Since I don't know if Pichet managed to deliver all of McRae's letters and personal effects, I thought it best to write to the lawyers to introduce myself, relate the circumstances of my meeting with their late client and relay his last wishes all over again, especially regarding his child and the woman McRae loved so much.'
âI wonder who this person was, and why my father didn't write their name.'
âKeep reading,' was all McGunn said.
âStill no news from Scotland. Have written to the lawyers again. Losing patience now. Told them I will visit them in Scotland myself if I do not receive a reply soon.
Have received at last a brief letter from Langford and Stewart assuring me that they did meet with Captain Pichet at the end of August and followed the instructions left by Niall McRae regarding his estate and last will and testament. They also write that they gave Lady Patricia her own letter and her late husband's personal effects. It's a great relief to me to learn that MacRae's last wishes were fulfilled. May he now rest in peace.'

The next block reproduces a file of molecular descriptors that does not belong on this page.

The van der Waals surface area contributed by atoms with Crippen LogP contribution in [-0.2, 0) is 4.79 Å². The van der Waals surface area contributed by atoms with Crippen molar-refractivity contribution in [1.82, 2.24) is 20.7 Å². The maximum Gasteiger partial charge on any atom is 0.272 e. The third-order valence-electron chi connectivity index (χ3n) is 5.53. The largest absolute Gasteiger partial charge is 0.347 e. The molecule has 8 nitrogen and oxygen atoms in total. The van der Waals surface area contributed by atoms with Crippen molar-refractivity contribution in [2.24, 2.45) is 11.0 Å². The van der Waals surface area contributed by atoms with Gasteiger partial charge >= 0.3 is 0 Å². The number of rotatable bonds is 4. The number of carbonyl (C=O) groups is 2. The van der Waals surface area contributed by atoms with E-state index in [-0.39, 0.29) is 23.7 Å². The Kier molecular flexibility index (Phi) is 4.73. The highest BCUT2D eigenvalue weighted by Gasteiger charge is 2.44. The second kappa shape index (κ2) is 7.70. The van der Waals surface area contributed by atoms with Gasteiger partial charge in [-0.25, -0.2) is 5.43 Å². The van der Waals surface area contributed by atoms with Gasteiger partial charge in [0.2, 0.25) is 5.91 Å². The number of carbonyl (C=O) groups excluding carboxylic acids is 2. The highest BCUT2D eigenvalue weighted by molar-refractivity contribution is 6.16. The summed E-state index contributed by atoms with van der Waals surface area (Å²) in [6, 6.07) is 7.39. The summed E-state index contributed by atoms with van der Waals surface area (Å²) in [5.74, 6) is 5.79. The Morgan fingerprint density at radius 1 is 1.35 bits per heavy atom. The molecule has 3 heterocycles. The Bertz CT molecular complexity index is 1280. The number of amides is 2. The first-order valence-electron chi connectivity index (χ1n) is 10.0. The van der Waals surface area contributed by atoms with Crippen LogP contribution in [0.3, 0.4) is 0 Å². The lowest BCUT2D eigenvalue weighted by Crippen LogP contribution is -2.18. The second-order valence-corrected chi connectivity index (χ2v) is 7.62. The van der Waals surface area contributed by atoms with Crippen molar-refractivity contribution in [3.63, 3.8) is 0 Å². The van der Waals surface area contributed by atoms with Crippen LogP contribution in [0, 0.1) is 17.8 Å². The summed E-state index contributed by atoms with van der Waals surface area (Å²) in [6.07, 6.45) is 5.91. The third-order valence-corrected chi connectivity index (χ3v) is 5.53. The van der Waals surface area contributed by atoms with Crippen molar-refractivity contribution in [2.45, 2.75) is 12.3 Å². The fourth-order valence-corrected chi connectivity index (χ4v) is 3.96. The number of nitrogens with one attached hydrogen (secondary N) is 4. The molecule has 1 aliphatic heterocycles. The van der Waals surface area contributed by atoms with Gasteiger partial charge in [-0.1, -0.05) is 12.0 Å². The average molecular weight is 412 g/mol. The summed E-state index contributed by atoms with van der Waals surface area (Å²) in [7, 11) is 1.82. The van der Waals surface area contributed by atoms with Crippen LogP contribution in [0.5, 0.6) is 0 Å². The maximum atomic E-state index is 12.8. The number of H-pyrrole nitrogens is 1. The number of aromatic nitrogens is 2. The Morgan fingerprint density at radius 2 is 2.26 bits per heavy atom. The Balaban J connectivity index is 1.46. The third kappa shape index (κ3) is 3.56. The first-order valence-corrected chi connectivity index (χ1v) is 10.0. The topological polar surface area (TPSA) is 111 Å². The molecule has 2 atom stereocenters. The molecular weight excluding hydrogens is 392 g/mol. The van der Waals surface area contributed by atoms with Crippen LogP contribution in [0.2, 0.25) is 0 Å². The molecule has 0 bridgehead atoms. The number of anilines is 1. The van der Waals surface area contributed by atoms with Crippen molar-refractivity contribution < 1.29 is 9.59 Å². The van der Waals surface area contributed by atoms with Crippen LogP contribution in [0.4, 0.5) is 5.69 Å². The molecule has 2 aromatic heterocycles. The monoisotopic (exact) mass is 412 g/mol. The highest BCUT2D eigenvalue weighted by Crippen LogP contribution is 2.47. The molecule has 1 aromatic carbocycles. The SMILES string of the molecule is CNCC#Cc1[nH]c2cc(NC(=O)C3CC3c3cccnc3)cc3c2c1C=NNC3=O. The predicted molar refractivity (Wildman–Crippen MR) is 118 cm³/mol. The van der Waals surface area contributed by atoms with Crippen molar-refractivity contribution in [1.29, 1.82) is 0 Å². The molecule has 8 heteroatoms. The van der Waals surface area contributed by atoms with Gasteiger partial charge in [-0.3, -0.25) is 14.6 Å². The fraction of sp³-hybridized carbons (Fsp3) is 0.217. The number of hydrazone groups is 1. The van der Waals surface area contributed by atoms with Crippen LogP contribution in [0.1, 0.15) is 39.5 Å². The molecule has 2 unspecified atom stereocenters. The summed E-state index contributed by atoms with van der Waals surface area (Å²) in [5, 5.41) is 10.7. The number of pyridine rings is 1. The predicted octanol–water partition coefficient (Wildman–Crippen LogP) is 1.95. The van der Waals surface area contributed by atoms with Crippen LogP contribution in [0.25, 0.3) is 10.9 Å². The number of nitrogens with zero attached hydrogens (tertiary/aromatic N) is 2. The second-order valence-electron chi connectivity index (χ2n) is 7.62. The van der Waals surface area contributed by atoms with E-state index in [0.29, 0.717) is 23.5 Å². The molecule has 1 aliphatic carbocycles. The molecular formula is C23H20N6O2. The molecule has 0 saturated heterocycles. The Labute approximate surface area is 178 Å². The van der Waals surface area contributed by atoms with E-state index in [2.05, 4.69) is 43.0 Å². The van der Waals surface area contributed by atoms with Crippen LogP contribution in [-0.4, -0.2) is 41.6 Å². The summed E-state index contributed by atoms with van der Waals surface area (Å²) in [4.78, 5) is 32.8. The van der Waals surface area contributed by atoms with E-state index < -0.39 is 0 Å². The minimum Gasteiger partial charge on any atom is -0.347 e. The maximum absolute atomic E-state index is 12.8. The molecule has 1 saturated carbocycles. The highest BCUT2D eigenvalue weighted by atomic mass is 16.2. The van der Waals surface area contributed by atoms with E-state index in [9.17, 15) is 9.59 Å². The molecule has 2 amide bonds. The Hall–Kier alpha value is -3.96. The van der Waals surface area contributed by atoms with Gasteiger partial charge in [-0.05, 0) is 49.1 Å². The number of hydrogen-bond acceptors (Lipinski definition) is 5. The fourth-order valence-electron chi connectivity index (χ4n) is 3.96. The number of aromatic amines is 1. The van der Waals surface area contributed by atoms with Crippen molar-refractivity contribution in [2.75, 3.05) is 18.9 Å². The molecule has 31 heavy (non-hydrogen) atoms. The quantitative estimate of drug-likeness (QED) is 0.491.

âIs that it?' McGunn's voice was hoarse.
She shook her head.
âNo, there is something else. A few months later, my father received a report from the French consul in London about the enquiry regarding Pichet's death.'
âIt is dated March 1816 but my father didn't get his copy until the summer.'
Algiers, August 15
I received this morning a copy of the report sub-inspector MacLellan from the sheriff's office in Inverness sent the French Consul in London regarding Captain Pichet's death. It seems all loose ends have finally been tied and that Pichet's killer was apprehended and punished for his crime. I feel saddened and angry that Pichet died carrying out my orders. It should have been me travelling on that lonely stretch of road that day.